Although a digression from our story, “The Taxi Driver’s Poem” — which will appear next week — pierces the very island-navel of Res Publica, Book One.

Nobody likes a poem with a message; but then again, nobody likes a poem that nobody dislikes. I utterly abhor any form of writing school or club, political party or religious fanaticism; but at the same time, in real life, there are few membership opportunities I’m able to refuse. Standing in the doorway of our elegant Georgian-styled foyer, the poor Jehovah’s Witnesses seem almost disappointed at the ease of my conversion. Eternal heaven? I’m in. Really? Absolutely.

In New Zealand I joined the National party first, the Maori party second, then the Greens, the United Front, ACT, the Labour party, in precisely that order. I’m a “Labral” in Australia and a proud Tea-Party Republicrat in the USA — and if I’m asked nicely enough to join the “Intelligent Designers” or the “Climate Change Skeptics,” or swear allegiance to the Flat Earth Society, I will do so without hesitation.

And so it is, in Res Publica, that I so willingly shake the hand of Thematic Interpretation. Nice to meet you. Sure I’ll tell you what it all means. I’ve written a poem about the interplay, or interrelationship, between isolation and immigration. The lacunae between culture, so to speak. Yes, my books are about exile and loneliness, and you’re absolutely right, the foreign-born taxi driver symbolizes what it means to be an artist. The taxi, like Res Publica, is a kind of island, really — an island that belongs to you, that you can control, but that is never completely your own.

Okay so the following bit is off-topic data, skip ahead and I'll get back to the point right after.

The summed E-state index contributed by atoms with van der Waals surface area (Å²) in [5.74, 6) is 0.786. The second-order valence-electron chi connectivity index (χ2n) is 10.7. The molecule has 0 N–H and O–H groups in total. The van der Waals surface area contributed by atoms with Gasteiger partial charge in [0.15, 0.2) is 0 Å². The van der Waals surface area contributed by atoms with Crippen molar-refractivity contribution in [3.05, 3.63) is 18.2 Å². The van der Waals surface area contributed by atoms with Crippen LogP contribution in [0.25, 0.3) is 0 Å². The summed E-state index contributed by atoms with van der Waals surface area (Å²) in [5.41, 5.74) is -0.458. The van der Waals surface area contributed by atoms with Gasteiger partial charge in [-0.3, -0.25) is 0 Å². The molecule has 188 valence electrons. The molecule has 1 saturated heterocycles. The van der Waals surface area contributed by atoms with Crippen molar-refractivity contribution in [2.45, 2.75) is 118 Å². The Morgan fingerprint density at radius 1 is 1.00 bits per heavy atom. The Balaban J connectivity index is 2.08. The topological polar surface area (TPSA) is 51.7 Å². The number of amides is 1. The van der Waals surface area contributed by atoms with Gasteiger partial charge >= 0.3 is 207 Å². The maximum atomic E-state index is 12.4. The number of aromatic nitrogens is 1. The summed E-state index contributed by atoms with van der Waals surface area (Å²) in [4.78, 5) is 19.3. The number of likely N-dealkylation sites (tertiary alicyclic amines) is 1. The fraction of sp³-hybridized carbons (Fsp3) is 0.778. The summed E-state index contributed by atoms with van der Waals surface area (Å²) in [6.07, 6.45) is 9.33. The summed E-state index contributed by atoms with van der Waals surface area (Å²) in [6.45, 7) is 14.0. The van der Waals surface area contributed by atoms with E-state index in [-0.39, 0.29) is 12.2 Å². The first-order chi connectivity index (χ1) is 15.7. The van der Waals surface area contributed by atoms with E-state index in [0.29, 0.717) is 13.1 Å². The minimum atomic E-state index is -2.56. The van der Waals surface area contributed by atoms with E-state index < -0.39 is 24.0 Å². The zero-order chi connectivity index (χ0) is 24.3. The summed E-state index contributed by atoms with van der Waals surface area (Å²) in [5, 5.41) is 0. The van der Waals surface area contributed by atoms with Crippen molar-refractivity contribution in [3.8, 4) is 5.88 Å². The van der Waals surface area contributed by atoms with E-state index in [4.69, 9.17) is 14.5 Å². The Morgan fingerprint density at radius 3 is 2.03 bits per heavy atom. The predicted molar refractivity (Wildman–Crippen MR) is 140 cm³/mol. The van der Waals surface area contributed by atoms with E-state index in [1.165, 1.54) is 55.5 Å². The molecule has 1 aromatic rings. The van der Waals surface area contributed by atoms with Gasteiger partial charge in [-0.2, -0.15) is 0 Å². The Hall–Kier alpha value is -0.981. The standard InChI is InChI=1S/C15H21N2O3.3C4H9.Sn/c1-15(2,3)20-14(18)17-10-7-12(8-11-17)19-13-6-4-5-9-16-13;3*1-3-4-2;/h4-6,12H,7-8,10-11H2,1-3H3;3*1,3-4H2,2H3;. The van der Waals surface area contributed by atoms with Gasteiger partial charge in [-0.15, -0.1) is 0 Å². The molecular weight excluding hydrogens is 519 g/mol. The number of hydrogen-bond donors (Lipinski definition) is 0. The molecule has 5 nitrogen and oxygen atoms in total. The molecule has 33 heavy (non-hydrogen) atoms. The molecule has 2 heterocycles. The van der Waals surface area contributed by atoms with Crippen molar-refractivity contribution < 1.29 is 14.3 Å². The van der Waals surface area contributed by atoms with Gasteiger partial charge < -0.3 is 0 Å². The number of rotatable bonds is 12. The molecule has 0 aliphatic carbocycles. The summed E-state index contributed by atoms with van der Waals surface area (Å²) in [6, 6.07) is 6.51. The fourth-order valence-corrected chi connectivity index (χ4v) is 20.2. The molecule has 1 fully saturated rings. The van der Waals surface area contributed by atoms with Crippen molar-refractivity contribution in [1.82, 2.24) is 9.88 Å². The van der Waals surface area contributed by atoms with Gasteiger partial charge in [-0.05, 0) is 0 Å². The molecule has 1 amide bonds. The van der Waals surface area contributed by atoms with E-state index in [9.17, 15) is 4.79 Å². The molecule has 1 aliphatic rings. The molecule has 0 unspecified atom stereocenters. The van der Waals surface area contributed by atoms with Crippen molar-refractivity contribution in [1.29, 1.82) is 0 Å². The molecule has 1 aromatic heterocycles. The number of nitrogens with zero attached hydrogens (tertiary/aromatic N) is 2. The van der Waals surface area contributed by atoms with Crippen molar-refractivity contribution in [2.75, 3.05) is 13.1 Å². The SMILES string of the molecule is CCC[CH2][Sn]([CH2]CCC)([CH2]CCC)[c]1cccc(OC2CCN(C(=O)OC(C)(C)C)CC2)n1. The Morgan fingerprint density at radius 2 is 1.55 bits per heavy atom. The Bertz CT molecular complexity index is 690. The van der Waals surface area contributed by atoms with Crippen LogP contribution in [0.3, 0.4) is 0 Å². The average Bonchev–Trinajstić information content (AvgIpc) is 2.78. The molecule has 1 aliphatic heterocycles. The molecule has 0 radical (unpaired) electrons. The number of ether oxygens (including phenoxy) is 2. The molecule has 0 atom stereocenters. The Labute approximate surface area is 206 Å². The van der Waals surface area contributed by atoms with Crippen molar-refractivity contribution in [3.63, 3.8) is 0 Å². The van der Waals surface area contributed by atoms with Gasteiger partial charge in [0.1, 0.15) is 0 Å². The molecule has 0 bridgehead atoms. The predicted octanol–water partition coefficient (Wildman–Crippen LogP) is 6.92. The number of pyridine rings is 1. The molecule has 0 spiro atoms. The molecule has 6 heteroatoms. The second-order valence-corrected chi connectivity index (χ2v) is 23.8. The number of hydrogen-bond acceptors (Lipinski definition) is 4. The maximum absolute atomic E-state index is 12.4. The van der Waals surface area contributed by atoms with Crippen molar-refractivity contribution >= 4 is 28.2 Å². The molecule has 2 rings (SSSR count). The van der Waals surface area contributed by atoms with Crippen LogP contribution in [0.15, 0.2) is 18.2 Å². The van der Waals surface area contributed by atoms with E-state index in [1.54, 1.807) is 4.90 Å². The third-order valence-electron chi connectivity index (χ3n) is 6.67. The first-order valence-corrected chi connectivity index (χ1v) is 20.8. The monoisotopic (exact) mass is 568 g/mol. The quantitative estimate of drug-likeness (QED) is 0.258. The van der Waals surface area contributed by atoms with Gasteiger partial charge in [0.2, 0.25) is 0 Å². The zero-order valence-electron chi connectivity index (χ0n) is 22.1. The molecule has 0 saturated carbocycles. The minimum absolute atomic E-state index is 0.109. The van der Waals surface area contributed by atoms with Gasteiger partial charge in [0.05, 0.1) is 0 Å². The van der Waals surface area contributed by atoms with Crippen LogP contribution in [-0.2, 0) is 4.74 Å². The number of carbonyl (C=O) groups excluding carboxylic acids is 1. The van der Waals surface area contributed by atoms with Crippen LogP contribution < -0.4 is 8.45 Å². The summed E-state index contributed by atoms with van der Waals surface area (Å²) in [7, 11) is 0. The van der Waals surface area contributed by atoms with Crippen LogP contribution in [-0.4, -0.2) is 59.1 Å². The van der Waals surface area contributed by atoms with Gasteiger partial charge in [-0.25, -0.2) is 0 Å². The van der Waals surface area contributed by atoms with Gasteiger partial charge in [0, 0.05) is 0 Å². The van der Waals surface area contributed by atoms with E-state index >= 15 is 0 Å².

Of course I’ll say it, why wouldn’t I?

The taxi driver is me.

 

Read from the beginning of Res Publica | Listen to the audio version (read by Stuart Devenie) | Buy a signed copy of the book

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NZ Poetry Day: Lines from Res Publica, Book One

Frank Sargeson's Home in Takapuna (water-stained walls not clearly visible in this photo)

The narrator in this scene is hiding out at writer Frank Sargeson’s bach in Takapuna, on Auckland’s North Shore. As he writes his epic story, he takes a moment to contemplate New Zealand’s literature.

Lines from Res Publica, Book One

To loneliness! And water-stained walls!
Woe is he whom literature calls!
This place I write, this shameful shed,
informs us where good writers are led.
Why must our country’s minstrelsy
exist in crippling poverty?
Is it, as Kipling said, some debt
which traps us?1 Have we not paid it yet?

Of course, we’ve written honorable cheques,
each signed by a distinguished name
— by Katherine, Witi, Hulme, Frame
and others. And some, to be direct,
by cranks and frauds. (One name’s enough
to stain our credit — rhymes with “bluff”);
But though we’re often praised and thanked,
well, are these payments ever banked?
Are writers like Sargeson and Stead
in Kipling’s homeland ever read?
And even our Peter-the-Great’s new throne
was built on fiction Tolkien loaned.

I sometimes wonder, dear country — perhaps
we’re richer than we know; a kind
of native gold as yet un-mined
and not displayed on any maps
but which, in fact might dwell below

Pahutakawa Tree, photograph by Steven Pinker

Pahutakawa Tree, photograph by Steven Pinker

our very noses. The planet knows
your thickly oozing golden light,
your sails and whales and sea birds in flight,
your Wearable Arts2 and well-carved boats,
and surely if we took a vote,
why all the trees would love to wear
your bright red bows in their summer hair.

You are…a triple-seeded pod